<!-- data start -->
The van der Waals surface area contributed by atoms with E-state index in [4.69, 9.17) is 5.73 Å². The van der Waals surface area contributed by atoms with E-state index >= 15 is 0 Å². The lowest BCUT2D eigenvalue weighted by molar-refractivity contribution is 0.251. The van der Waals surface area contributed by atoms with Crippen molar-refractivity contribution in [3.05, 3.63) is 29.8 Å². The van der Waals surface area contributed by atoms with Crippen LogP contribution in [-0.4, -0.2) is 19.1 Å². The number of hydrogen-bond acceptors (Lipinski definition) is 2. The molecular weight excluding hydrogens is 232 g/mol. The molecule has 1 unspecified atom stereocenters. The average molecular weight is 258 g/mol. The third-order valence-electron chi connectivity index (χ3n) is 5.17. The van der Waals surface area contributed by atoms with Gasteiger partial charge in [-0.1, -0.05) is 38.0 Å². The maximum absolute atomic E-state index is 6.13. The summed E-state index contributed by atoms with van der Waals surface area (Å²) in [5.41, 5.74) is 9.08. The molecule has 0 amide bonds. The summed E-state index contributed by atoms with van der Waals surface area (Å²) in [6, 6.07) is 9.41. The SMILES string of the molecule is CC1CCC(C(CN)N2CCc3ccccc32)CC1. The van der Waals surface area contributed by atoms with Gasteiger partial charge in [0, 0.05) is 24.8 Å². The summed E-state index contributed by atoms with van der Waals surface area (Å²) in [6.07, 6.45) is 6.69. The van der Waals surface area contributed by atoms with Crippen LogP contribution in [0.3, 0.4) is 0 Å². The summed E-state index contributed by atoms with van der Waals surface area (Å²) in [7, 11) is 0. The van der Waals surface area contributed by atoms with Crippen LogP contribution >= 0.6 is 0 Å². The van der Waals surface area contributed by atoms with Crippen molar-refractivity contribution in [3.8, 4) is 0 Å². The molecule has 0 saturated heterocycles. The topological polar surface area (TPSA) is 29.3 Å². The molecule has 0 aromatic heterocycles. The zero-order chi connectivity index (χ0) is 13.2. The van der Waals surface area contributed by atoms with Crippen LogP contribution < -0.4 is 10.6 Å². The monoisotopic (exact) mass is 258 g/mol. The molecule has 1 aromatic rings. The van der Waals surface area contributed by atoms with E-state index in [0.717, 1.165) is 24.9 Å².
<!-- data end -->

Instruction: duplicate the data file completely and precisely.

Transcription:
The van der Waals surface area contributed by atoms with E-state index in [4.69, 9.17) is 5.73 Å². The van der Waals surface area contributed by atoms with E-state index >= 15 is 0 Å². The lowest BCUT2D eigenvalue weighted by molar-refractivity contribution is 0.251. The van der Waals surface area contributed by atoms with Crippen molar-refractivity contribution in [3.05, 3.63) is 29.8 Å². The van der Waals surface area contributed by atoms with Crippen LogP contribution in [-0.4, -0.2) is 19.1 Å². The number of hydrogen-bond acceptors (Lipinski definition) is 2. The molecular weight excluding hydrogens is 232 g/mol. The molecule has 1 unspecified atom stereocenters. The average molecular weight is 258 g/mol. The third-order valence-electron chi connectivity index (χ3n) is 5.17. The van der Waals surface area contributed by atoms with Gasteiger partial charge in [-0.1, -0.05) is 38.0 Å². The maximum absolute atomic E-state index is 6.13. The summed E-state index contributed by atoms with van der Waals surface area (Å²) in [5.41, 5.74) is 9.08. The molecule has 0 amide bonds. The summed E-state index contributed by atoms with van der Waals surface area (Å²) in [6, 6.07) is 9.41. The SMILES string of the molecule is CC1CCC(C(CN)N2CCc3ccccc32)CC1. The van der Waals surface area contributed by atoms with Gasteiger partial charge in [0, 0.05) is 24.8 Å². The summed E-state index contributed by atoms with van der Waals surface area (Å²) in [6.07, 6.45) is 6.69. The van der Waals surface area contributed by atoms with Crippen LogP contribution in [0.3, 0.4) is 0 Å². The summed E-state index contributed by atoms with van der Waals surface area (Å²) in [7, 11) is 0. The van der Waals surface area contributed by atoms with Crippen LogP contribution >= 0.6 is 0 Å². The van der Waals surface area contributed by atoms with Crippen molar-refractivity contribution in [3.8, 4) is 0 Å². The molecule has 0 saturated heterocycles. The topological polar surface area (TPSA) is 29.3 Å². The molecule has 0 aromatic heterocycles. The zero-order chi connectivity index (χ0) is 13.2. The van der Waals surface area contributed by atoms with Crippen LogP contribution < -0.4 is 10.6 Å². The monoisotopic (exact) mass is 258 g/mol. The molecule has 1 aromatic rings. The van der Waals surface area contributed by atoms with E-state index in [0.717, 1.165) is 24.9 Å².